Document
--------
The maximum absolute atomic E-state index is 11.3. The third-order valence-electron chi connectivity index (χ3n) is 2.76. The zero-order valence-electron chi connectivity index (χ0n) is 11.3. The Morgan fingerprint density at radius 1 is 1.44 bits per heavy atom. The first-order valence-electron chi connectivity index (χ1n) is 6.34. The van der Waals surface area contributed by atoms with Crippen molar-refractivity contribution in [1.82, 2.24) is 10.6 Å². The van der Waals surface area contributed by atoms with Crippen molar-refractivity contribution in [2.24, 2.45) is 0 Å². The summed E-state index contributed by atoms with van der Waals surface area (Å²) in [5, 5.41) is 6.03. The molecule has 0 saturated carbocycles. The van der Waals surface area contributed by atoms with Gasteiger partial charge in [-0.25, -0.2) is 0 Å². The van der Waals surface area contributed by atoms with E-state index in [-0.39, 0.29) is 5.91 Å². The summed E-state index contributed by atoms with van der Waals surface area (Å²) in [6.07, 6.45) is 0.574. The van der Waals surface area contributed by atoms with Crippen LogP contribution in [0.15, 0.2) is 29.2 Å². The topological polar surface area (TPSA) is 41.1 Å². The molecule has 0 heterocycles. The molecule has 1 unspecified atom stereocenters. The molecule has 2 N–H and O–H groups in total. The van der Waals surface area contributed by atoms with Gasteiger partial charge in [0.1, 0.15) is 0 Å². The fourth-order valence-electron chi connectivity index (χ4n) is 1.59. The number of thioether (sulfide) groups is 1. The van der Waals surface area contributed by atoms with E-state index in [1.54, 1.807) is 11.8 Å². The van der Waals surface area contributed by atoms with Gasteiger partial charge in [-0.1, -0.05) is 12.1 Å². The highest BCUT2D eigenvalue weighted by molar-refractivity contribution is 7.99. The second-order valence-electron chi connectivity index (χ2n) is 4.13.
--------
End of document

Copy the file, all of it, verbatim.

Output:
The maximum absolute atomic E-state index is 11.3. The third-order valence-electron chi connectivity index (χ3n) is 2.76. The zero-order valence-electron chi connectivity index (χ0n) is 11.3. The Morgan fingerprint density at radius 1 is 1.44 bits per heavy atom. The first-order valence-electron chi connectivity index (χ1n) is 6.34. The van der Waals surface area contributed by atoms with Crippen molar-refractivity contribution in [1.82, 2.24) is 10.6 Å². The van der Waals surface area contributed by atoms with Crippen molar-refractivity contribution in [2.24, 2.45) is 0 Å². The summed E-state index contributed by atoms with van der Waals surface area (Å²) in [5, 5.41) is 6.03. The molecule has 0 saturated carbocycles. The van der Waals surface area contributed by atoms with Gasteiger partial charge in [-0.25, -0.2) is 0 Å². The van der Waals surface area contributed by atoms with E-state index in [-0.39, 0.29) is 5.91 Å². The summed E-state index contributed by atoms with van der Waals surface area (Å²) in [6.07, 6.45) is 0.574. The van der Waals surface area contributed by atoms with Crippen LogP contribution in [0.15, 0.2) is 29.2 Å². The topological polar surface area (TPSA) is 41.1 Å². The molecule has 0 heterocycles. The molecule has 1 unspecified atom stereocenters. The molecule has 2 N–H and O–H groups in total. The van der Waals surface area contributed by atoms with Gasteiger partial charge in [0.1, 0.15) is 0 Å². The fourth-order valence-electron chi connectivity index (χ4n) is 1.59. The number of thioether (sulfide) groups is 1. The van der Waals surface area contributed by atoms with E-state index in [1.54, 1.807) is 11.8 Å². The van der Waals surface area contributed by atoms with Gasteiger partial charge in [-0.1, -0.05) is 12.1 Å². The highest BCUT2D eigenvalue weighted by molar-refractivity contribution is 7.99. The second-order valence-electron chi connectivity index (χ2n) is 4.13.